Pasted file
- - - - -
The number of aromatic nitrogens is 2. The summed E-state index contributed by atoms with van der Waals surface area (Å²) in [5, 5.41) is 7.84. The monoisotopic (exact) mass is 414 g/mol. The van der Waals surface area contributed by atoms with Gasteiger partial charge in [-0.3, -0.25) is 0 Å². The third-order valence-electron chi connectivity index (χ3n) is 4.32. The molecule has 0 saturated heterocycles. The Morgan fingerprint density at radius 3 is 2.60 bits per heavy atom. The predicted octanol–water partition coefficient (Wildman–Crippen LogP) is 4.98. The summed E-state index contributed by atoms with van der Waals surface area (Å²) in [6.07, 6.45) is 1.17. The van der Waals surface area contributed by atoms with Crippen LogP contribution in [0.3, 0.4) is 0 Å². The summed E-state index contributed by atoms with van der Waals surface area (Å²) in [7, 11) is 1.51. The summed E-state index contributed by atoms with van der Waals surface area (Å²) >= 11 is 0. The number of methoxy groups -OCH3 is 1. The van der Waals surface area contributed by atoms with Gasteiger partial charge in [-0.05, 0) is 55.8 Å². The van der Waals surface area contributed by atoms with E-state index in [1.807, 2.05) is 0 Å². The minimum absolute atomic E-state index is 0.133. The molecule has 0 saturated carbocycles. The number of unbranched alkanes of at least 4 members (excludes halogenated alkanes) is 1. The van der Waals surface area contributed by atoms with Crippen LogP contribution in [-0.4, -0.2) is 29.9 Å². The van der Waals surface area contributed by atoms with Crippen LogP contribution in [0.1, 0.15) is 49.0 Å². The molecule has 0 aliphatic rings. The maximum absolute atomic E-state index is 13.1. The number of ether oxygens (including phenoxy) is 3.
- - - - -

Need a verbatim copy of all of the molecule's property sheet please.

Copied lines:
The number of aromatic nitrogens is 2. The summed E-state index contributed by atoms with van der Waals surface area (Å²) in [5, 5.41) is 7.84. The monoisotopic (exact) mass is 414 g/mol. The van der Waals surface area contributed by atoms with Gasteiger partial charge in [-0.3, -0.25) is 0 Å². The third-order valence-electron chi connectivity index (χ3n) is 4.32. The molecule has 0 saturated heterocycles. The Morgan fingerprint density at radius 3 is 2.60 bits per heavy atom. The predicted octanol–water partition coefficient (Wildman–Crippen LogP) is 4.98. The summed E-state index contributed by atoms with van der Waals surface area (Å²) in [6.07, 6.45) is 1.17. The van der Waals surface area contributed by atoms with Crippen LogP contribution in [0.3, 0.4) is 0 Å². The summed E-state index contributed by atoms with van der Waals surface area (Å²) in [7, 11) is 1.51. The summed E-state index contributed by atoms with van der Waals surface area (Å²) >= 11 is 0. The number of methoxy groups -OCH3 is 1. The van der Waals surface area contributed by atoms with Gasteiger partial charge in [-0.05, 0) is 55.8 Å². The van der Waals surface area contributed by atoms with E-state index in [1.807, 2.05) is 0 Å². The minimum absolute atomic E-state index is 0.133. The molecule has 0 saturated carbocycles. The number of unbranched alkanes of at least 4 members (excludes halogenated alkanes) is 1. The van der Waals surface area contributed by atoms with Crippen LogP contribution in [-0.4, -0.2) is 29.9 Å². The van der Waals surface area contributed by atoms with Crippen LogP contribution in [0.1, 0.15) is 49.0 Å². The molecule has 0 aliphatic rings. The maximum absolute atomic E-state index is 13.1. The number of ether oxygens (including phenoxy) is 3.